At Stillwater Boat Rentals, adventurous explorers can enjoy the scenic views of the St. Croix River while perched in a pontoon boat that seats 10–14 passengers, depending on the boat's size. Blaze new trails through thickly-forested waterways while commandeering one of Stillwater’s six novice-friendly, 22-foot pontoon rental boats, available in three styles. The Deluxe ($270 for four hours) seats 12 people and offers plush lounge seating for posteriors of all types, while the spacious Super LX ($255 for four hours) seats 14 passengers, allowing Parliament Funkadelic tribute bands to enjoy maritime merriment in between Minnesota gigs. Stillwater's third and final pontoon style, the Fish & Cruise ($270 for four hours) seats 10 passengers and, with its swivel seats and fish-finder equipment, is ideal for fishing fanatics. Starting out at the Stillwater Marina Gas Dock near historic downtown Stillwater, enthusiastic river pilots can wreak wake havoc for five miles to the north, viewing limestone bluffs, braving backwater mazes, and invading island wildernesses claimed by bearded castaways before reaching the turnaround point at the high bridge. From there, pontooners can pontificate on the origin of river spirits and disrupt random beach parties all the way down to Prescott, Wisconsin, before returning.
At Abbott Paint, dwellers seeking to bedeck humble abodes can choose from an array of colorfying products, such as paints, varnishes, stains, and carpet. Buyers can revel in environmentally-friendly options with one-on-one assistance from the shop's experienced, helpful staff. Brighten pale walls with one of several liquid pigments, including Benjamin Moore Regal Select ($47.99 per gallon) or the Abbott Private Label ($31.99 per gal.). Terrestrial patrons can celebrate Earth Day by using California Elements' zero VOC low-odor flat paint ($48.49 per gal.).
As a child, Brian Axdahl and his sister loved heading to the end of their road to sell their father's sweet corn and freshly picked vegetables. Just as Axdahl's Garden Farm & Greenhouse evolved from his father's hobby into a large-scale business, Brian's involvement soon evolved from roadside seller to current owner.
Approved by the Food Alliance Midwest, Axdahl's sustainable approach to crop growing ensures pesticide-free yields and ensure healthy produce with every bounty. Through a Community Supported Agriculture program, he distributes produce shares at various pickup sites over a 20-week period each year. The program partially overlaps with the farm's vegetable season, when Axdahl's crew harvests produce ranging from bi-color sweet corn to zucchini.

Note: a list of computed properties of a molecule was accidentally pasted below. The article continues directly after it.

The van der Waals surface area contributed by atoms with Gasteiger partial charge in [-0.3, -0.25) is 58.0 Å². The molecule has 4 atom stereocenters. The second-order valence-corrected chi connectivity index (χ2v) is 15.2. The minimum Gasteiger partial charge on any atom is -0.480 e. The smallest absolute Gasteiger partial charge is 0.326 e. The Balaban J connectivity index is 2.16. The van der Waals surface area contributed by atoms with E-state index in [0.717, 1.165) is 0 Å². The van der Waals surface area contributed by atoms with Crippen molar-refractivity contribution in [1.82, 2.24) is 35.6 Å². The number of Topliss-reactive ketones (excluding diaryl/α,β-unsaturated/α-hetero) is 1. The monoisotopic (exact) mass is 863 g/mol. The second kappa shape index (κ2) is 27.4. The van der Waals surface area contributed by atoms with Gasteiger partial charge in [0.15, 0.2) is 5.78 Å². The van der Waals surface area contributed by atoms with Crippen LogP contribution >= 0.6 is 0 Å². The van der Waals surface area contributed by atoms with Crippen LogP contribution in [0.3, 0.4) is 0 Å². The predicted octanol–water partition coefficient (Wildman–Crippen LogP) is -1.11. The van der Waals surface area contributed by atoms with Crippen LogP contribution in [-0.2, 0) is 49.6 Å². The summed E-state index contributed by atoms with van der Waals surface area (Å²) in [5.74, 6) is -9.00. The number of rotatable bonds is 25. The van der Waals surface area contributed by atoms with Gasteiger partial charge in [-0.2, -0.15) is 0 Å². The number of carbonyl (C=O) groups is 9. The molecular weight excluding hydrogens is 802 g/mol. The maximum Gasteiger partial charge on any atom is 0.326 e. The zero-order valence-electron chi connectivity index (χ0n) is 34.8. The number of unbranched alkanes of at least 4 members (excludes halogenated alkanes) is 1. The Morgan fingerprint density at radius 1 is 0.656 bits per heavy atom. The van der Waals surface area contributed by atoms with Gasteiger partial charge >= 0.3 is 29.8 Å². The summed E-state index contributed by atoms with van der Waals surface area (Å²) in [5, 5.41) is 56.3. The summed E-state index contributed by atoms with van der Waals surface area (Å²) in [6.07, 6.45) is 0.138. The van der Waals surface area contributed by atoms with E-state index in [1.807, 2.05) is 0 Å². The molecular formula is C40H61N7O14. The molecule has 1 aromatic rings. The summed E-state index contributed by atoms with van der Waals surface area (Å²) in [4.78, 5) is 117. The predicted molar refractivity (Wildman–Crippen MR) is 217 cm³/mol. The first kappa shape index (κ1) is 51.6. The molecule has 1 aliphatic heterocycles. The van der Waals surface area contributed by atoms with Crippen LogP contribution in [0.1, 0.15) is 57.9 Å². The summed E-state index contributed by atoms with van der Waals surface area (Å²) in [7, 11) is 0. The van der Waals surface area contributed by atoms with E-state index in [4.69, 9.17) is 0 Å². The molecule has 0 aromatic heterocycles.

When not tending to their land, Axdahl's Garden Farm & Greenhouse stays busy ushering in the farm's other seasons. From May to September, fruit trees, hardy shrubs, and more than 50 combinations of hanging basket await new homes from their spots in the greenhouse. In autumn, the farm entices visitors with a corn maze and a pick-your-own pumpkin patch. Inside a restored red barn, more autumnal treats reside, including decorated indian corn and fall mums. To ring in the winter holidays, Axdahl's treats guests to free hot cider and hot chocolate as they select holiday decorations such as Christmas trees and custom-decorated wreaths.
Boasting the longest tube rides on the Apple River, Float Rite Park sets the scene for a three-hour vacation through the winding river's gentle rapids. Friends can tether their tubes together and pass around canned drinks and sunscreen without the hassle of training a pigeon to carry them. At the end of their trip, everyone climbs out onto the riverside campground, where they're welcome to extend their respite from reality at an open-air patio bar.
At the campground, visitors can take showers and pitch their tents or reserve one- and two-bedroom rustic log cabins. The campground keeps things lively with mechanical-bull rides, volleyball games on sand courts, and nightly activities such as themed costume dances and outdoor film screenings.
Family patriarch Nordy Rockler opened the doors of his first store in 1954 to supply his fellow craftsmen with knowledge, friendly advice, and a large selection of tools for at-home woodworking projects. Now, the chain of retail outlets brims with more than 20,000 tools and specialized woodworking equipment. Next to a steely rainbow of hinges, casters, and screws, a supply of lumber and exotic hardwoods provides planks for building tree houses or just leaving around as a warning to uncooperative trees. The tenor buzz of power tools operated by newly knowledgeable guests drifts from educational sessions on operating equipment and woodworking.
When Max Schneiderman began his family’s business, it was a grocery store first and foremost. Then Schneiderman’s began to carry a few furniture items and slowly these grew to overshadow the cans of soup and produce until the furnishings finally swallowed the foodstuffs whole.
Now, Schneiderman's Furniture has spread from the Iron Range to spots throughout the Twin Cities. The showrooms stock local and foreign furniture from more than 100 manufacturers. Many items in stock can be customized in color and texture to match a homeowner's current obsession with plastic flamingos.